Neotopia Board Game Review
Arcane Wonders recently sent over a massive box of games, and like a rational board game reviewer I instantly unboxed them all and began moving through them one at a time. Of all the games set to be reviewed, Neotopia was near the top of my most anticipated list. I had previously seen the game at GenCon 2023, and thought it looked pretty interesting. My wife LOVES tile placement games, and this is essentially a tile placement game with a few additional features. Let’s take a look at Neotopia from Arcane Wonders!
How to Play
This is not an in depth How to Play for Neotopia. Please consult the game’s rulebook for detailed instructions on how to play!
Neotopia is a tile placement game with a few unique mechanics that set it apart form other basic tile placement games. Each player will have a specific colour, although that colour matters less than you would think, only coming into play when you score your largest grouping of tiles in each region at the end of the game.
During the game, players will have cards in their hand (start with a few, gain more as an action) that depict certain patterns of colours that need to be created on the board to be scored. These patterns involve 2 colours of tiles, and will earn points depicted in the lower left corner of the card.
On a player’s turn, they can take up to three actions. The two available actions are to draw cards – either from the faceup area or the top of the deck – and place tiles on the board. Each action can be done multiple times, as long as the player does not exceed three actions total. Drawing cards is pretty self explanatory, but placing tiles is a bit unique, and here is where this game’s mechanics set it apart from others.
There are three regions in Neotopia, and each region is separated by a factory. Factories house tiles that can be placed in adjacent regions, and when the factories are emptied they are refilled from the central tile, which is then removed from the game while also indicating what to place on the next tile. Players will need to plan according to their cards, placing tiles that will complete cards in their hands. Each region scores separately, so building in all regions is important. Cards can only be built if the player placed the last tile that completes a card.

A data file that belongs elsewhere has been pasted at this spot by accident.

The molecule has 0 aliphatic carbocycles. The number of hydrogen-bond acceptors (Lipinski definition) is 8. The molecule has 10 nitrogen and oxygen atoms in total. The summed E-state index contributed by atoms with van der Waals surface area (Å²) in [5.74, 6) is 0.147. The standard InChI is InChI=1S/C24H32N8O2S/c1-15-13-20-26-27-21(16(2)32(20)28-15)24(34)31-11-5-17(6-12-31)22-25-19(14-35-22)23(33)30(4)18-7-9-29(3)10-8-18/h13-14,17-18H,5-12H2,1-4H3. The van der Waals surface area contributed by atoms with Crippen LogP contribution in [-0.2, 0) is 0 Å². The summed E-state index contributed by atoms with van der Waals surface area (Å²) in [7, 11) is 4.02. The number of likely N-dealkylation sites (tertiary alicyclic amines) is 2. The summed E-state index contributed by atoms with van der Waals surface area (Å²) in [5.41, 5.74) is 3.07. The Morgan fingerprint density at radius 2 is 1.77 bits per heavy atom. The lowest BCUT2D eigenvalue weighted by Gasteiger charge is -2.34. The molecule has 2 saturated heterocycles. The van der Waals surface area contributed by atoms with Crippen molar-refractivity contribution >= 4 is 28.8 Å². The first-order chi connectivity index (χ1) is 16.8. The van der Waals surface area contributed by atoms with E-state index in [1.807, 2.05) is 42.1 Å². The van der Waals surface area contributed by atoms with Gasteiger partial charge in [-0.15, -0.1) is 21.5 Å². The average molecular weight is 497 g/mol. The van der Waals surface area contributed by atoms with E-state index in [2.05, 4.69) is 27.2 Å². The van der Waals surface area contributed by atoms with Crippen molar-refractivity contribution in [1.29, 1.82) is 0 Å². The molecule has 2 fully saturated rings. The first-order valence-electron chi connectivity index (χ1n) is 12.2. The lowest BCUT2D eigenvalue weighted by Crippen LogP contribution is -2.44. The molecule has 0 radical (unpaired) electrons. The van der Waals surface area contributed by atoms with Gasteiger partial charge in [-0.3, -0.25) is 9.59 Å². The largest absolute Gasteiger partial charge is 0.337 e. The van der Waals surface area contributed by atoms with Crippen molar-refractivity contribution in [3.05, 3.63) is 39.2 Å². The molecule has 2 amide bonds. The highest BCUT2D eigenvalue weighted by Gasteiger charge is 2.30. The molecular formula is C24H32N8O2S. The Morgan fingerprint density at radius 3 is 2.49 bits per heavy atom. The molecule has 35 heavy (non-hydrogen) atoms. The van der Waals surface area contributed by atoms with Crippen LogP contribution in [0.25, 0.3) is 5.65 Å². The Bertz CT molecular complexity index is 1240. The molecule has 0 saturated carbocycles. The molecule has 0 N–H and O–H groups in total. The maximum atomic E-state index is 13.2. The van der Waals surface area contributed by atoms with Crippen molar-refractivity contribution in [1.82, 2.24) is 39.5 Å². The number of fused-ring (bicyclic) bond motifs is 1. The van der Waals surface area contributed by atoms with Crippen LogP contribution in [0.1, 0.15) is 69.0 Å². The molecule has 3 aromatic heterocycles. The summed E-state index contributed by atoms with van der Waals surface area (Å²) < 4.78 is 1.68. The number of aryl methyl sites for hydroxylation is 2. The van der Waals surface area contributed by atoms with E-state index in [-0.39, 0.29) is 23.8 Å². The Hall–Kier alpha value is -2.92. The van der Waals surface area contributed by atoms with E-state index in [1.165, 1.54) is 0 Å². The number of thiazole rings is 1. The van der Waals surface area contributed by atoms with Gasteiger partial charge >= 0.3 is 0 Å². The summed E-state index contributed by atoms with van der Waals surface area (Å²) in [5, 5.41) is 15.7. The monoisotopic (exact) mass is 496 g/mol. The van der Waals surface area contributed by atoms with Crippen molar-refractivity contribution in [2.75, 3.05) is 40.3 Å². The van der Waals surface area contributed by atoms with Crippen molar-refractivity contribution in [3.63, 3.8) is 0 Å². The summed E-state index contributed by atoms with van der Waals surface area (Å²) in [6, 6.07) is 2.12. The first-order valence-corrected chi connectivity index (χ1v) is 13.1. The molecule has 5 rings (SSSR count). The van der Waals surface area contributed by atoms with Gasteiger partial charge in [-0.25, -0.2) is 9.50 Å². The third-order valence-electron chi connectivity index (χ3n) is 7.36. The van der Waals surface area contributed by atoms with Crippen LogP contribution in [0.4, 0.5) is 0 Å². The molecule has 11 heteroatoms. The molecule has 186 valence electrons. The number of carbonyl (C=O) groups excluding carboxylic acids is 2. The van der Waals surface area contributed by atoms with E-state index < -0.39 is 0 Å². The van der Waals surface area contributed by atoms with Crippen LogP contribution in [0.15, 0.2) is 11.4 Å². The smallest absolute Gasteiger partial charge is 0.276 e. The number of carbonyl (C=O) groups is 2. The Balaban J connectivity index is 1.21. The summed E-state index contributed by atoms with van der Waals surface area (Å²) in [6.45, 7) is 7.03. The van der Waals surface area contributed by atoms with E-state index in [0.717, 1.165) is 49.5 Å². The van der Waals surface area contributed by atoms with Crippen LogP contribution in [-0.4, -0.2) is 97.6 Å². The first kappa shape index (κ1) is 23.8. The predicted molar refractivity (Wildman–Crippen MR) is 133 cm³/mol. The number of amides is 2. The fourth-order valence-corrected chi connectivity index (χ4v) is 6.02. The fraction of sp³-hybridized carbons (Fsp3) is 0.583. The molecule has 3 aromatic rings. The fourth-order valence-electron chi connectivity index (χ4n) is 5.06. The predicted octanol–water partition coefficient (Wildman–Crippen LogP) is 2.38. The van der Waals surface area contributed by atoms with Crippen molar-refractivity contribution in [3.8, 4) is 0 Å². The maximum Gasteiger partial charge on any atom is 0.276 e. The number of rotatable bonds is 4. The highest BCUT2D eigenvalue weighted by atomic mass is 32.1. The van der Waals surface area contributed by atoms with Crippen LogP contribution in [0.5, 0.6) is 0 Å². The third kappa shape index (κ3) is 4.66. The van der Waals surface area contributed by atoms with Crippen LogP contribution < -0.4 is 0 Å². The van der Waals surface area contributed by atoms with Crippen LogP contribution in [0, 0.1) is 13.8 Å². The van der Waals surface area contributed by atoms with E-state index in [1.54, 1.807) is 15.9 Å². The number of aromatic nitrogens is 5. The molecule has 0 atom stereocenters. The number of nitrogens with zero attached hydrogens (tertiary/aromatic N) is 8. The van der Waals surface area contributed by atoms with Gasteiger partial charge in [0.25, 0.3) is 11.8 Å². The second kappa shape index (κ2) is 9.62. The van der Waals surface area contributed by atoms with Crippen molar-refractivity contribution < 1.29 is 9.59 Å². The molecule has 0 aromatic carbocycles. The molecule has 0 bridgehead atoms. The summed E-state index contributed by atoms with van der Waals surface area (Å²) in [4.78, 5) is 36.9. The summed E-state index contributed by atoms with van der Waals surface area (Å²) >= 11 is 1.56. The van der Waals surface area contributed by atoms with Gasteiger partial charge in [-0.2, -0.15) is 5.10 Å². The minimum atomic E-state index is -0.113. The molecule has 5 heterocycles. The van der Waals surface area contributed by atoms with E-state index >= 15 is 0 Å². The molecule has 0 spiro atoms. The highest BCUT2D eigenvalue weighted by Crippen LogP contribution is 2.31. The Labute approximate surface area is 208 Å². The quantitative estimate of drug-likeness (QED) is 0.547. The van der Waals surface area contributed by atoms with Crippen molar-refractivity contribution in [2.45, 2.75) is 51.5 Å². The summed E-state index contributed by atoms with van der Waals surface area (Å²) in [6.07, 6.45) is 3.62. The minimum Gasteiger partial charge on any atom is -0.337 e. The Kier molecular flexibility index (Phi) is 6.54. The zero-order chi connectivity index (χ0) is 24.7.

Players will continue drawing cards, placing tiles, and finishing cards to earn points in each region, which again is tracked individually. At the end of the game, players add their largest grouping of tiles to their score in each region, and then final scoring happens. The largest and second largest regions score points based on where the player marker is on the track. The smallest point region scores triple that region’s scoring marker.
There are other rules as well, including bonus tiles that let you perform more actions. But in a nutshell, this is how to play Neotopia.
How Much Do I Like It?
If this was a straight tile placement game with no bells or whistles, it would be just fine. I love a tile laying game as much as my wife does, and there are dozens of them to choose from. The ones that stand out to me are those that add an extra wrinkle into the gameplay, and I think Neotopia does that in spades.
The randomness of the tiles that get placed out from the factory is step one, and the fact that you are trying to build up all your regions as equally as possible for maximum points matters a lot too. But it goes further than just those two things. Bonus tiles can be hard to get, and everyone is probably going to try and obtain them. This forces you into strategic planning – play a high level card because there is a perfect opportunity? Or use your turn to nab a bonus tile or two that could be huge later.
I like that strategic thinking, and weighing the pros and cons of each action. There were a few people at the table who felt there was a bit too much randomness in the game, and for one player in particular, across a few games, felt their “tile” luck was pretty abysmal. I agreed with their assertion. They often found themselves “holding an empty bag” so to say, because everything they wanted to do was nullified by the actions of others. So they prepared for a new round only to have that plan thwarted as well.
There is some strategy in diversifying the cards you have in your hand to keep as many options open as possible, but there is a good amount of luck here that might sway the game one way or another. Usually, I’m not a huge fan of games that have this luck element, but because Neotopia plays so quickly, I (and the player we discussed previously) actually didn’t have a problem with it.
“It just wasn’t my day today!” was the outgoing response. And I think that’s going to happen to someone during most games of Neotopia.
That said, overall it is a really competitive game, and trying to get the tiles you need and the locations you need is going to require careful planning. The payoff after a 30-40 minute game, however, is fantastic, and I’m very excited to bring Neotopia to the table again very soon!